Of recent years an increasingly common sight is solar panels on walls and buildings that produce electricity from sunlight. This is done through a semiconductor material, usually silicon, which converts sunlight into electricity.

Whilst billions of dollars have been poured into perfecting this elaborate process, it turns out that an ordinary insect called the oriental hornet (see picture above) has been doing this since the beginning of time.

Scientists at the Tel Aviv university in Israel have found that this insect has its own “solar panels” that use the brown and yellow parts of its body shell to produce energy to power its life processes.

It does this, not by expensive silicon and feats of engineering, but by using a pigment called xanthopterin that converts light into electrical energy. The brown body shell traps the light and the yellow pigment of the body stripes does the conversion. It is believed that this is the main source of energy for this insect.

The scientists latched on to this when they noticed that unlike other insects, which prefer to fly and feed early or late in the day, these hornets always came out when the sun was up. Investigations showed that this was because certain ultraviolet solar rays that the xanthopterin needs to produce the electricity were then present.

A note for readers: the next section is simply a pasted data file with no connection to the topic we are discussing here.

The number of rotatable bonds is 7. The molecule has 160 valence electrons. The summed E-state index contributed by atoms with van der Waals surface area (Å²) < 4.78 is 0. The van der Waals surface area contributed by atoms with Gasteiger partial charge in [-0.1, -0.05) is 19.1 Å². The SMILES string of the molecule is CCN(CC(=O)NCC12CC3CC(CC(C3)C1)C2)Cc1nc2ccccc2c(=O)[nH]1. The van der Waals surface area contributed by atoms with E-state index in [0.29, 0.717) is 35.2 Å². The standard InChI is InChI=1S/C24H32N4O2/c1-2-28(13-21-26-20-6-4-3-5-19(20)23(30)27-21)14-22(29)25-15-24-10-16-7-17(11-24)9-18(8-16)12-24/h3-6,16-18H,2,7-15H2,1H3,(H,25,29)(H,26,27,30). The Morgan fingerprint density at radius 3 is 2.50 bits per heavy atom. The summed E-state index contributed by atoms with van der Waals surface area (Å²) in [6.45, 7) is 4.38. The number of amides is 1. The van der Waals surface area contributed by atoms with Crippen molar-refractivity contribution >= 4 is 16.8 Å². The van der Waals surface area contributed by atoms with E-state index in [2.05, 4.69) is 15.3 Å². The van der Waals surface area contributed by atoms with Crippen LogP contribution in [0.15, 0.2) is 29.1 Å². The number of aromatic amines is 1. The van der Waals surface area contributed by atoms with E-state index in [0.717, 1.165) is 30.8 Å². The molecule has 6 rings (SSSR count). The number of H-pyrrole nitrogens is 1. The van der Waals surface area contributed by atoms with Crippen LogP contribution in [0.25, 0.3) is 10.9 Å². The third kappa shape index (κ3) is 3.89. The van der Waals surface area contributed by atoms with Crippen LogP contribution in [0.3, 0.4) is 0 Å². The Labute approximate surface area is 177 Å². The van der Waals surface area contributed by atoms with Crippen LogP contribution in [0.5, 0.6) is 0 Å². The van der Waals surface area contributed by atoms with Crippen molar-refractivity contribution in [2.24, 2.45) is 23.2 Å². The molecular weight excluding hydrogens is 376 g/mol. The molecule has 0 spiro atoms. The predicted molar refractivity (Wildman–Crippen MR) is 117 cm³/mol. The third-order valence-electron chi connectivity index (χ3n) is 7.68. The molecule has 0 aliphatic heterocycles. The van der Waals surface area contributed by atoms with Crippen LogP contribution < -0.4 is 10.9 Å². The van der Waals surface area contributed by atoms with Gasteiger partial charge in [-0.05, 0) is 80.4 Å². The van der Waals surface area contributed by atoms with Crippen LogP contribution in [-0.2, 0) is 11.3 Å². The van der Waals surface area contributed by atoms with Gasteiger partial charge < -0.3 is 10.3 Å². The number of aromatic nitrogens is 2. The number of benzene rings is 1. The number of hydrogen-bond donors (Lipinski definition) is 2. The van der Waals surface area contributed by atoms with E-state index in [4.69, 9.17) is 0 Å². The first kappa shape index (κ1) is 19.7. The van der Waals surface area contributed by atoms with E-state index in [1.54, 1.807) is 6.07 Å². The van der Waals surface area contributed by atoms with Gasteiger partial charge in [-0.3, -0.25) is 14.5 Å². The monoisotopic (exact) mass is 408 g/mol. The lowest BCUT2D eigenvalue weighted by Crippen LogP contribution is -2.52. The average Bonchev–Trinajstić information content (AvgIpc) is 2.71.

The team of scientists imitated the structure of the hornet’s body to see if the solar collecting powers of the hornet could be successfully duplicated in the laboratory. The results were poor in achieving the same natural high efficiency rates of energy collection. So in the production of energy from sunlight, the oriental hornet wins hands down!

The research scientists admitted:

“These structures are very complicated. To build something similar would be very expensive and complicated, but the insects do it naturally. Their cells secrete all the building blocks and they just do self-assembly.”

Doing it “naturally” and “just self-assembly” are easy to say, but do the scientists have any real explanation as to why this little insect has a built-in process that modern technology cannot reproduce, despite all its sophistication and resources? And could it have developed merely by chance, as the evolutionists have to propose?

The only true explanation of all the phenomena of the living world is that expressed in the book of Job:

“But ask now the beasts, and they shall teach thee; and the fowls of the air, and they shall tell thee: or speak to the earth, and it shall teach thee: and the fishes of the sea shall declare unto thee. Who knoweth not in all these that the hand of the LORD hath wrought this?” (12.7-9 KJV).